Chapter 5. Audits and Compliance Initiatives

Much legal activity in the open source area consists of compliance analysis—in other words, determining whether a company is complying with all the relevant license conditions of its inbound open source licenses. This activity is the process by which companies conduct due diligence (as described in Chapter 4). This activity has many names—due diligence, open source counseling, and auditing—depending on context. Sometimes compliance work is performed in anticipation of a transaction, such as a merger or investment, and in those cases it is usually called due diligence. In other cases it is an ongoing process—partially to ensure that when a transaction occurs, the due diligence process will be quick and accurate. Lately the requirements of the Sarbanes-Oxley Act have motivated public or pre-public companies to undertake audits to minimize the risk of corporate or director liability. Finally, some companies undertake diligence as an ongoing process, simply to ensure good legal housekeeping and maintain their intellectual property house in good order.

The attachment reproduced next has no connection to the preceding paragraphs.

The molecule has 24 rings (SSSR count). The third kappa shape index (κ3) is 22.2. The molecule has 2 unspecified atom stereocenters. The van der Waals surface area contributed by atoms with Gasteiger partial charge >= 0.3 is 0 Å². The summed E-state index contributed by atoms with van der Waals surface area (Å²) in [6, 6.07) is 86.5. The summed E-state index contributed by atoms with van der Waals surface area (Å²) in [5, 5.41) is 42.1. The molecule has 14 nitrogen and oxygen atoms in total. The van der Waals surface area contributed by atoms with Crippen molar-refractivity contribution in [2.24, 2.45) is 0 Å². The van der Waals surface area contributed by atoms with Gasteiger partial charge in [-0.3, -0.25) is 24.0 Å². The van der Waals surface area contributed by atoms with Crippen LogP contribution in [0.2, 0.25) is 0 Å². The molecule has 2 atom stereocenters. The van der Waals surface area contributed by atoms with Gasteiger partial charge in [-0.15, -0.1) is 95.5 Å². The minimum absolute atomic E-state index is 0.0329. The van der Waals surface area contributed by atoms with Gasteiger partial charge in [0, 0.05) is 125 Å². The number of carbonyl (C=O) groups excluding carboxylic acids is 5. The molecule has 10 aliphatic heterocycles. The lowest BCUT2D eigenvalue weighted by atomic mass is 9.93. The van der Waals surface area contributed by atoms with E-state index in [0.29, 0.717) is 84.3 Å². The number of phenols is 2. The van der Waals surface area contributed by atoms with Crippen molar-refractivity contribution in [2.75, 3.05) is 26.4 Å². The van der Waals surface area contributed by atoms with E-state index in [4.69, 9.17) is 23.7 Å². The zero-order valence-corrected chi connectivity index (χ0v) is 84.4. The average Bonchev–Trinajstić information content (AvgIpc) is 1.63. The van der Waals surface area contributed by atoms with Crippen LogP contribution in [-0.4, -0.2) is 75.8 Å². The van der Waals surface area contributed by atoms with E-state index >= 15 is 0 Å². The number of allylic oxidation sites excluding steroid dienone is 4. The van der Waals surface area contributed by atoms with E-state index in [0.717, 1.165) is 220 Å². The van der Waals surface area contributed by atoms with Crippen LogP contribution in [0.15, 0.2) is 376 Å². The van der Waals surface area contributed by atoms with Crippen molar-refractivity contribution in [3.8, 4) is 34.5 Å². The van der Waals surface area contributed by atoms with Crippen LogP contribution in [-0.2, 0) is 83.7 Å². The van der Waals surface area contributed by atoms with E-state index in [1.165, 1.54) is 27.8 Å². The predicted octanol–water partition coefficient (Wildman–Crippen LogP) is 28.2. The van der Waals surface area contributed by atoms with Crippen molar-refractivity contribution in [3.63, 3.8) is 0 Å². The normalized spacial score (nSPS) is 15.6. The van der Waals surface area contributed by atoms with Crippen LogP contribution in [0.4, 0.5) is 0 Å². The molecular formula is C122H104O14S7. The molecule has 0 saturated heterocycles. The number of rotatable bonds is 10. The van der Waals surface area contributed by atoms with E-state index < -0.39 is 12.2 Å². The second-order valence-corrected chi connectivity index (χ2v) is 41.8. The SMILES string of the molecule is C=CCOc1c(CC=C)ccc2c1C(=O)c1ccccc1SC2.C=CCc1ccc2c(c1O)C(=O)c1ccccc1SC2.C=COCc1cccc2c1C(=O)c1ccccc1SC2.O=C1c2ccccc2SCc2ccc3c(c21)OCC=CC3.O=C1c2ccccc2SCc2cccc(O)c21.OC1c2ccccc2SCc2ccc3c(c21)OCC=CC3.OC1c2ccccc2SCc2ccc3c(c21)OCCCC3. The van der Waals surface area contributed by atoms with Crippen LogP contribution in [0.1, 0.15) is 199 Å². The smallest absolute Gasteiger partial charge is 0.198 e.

Compliance work has two steps: information gathering and legal analysis. The first step is by far the most costly and time-consuming. In the contemporary technology company, open source compliance work has become a complex administrative task, and few companies have undertaken it from the beginning of their operations in a systematic and thorough way. The larger the organization, and the more ...

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